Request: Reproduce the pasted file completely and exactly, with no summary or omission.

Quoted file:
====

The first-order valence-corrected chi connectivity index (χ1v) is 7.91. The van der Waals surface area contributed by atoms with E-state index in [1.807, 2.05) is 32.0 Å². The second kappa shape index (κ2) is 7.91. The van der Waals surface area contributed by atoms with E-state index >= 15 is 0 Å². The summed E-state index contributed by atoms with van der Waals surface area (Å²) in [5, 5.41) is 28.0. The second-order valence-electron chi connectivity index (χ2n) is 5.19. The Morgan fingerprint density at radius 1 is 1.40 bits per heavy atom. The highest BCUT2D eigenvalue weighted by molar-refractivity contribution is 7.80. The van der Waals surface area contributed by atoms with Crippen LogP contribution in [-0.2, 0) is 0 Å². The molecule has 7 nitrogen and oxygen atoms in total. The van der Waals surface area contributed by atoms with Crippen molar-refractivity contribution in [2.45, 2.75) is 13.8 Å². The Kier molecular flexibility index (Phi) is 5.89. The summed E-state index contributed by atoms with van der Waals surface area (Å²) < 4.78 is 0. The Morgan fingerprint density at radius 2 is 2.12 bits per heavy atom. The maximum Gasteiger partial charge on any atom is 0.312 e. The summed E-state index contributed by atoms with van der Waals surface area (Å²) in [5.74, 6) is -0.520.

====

The first-order valence-corrected chi connectivity index (χ1v) is 7.91. The van der Waals surface area contributed by atoms with E-state index in [1.807, 2.05) is 32.0 Å². The second kappa shape index (κ2) is 7.91. The van der Waals surface area contributed by atoms with E-state index >= 15 is 0 Å². The summed E-state index contributed by atoms with van der Waals surface area (Å²) in [5, 5.41) is 28.0. The second-order valence-electron chi connectivity index (χ2n) is 5.19. The Morgan fingerprint density at radius 1 is 1.40 bits per heavy atom. The highest BCUT2D eigenvalue weighted by molar-refractivity contribution is 7.80. The van der Waals surface area contributed by atoms with Crippen LogP contribution in [-0.2, 0) is 0 Å². The molecule has 7 nitrogen and oxygen atoms in total. The van der Waals surface area contributed by atoms with Crippen molar-refractivity contribution in [2.45, 2.75) is 13.8 Å². The Kier molecular flexibility index (Phi) is 5.89. The summed E-state index contributed by atoms with van der Waals surface area (Å²) < 4.78 is 0. The Morgan fingerprint density at radius 2 is 2.12 bits per heavy atom. The maximum Gasteiger partial charge on any atom is 0.312 e. The summed E-state index contributed by atoms with van der Waals surface area (Å²) in [5.74, 6) is -0.520.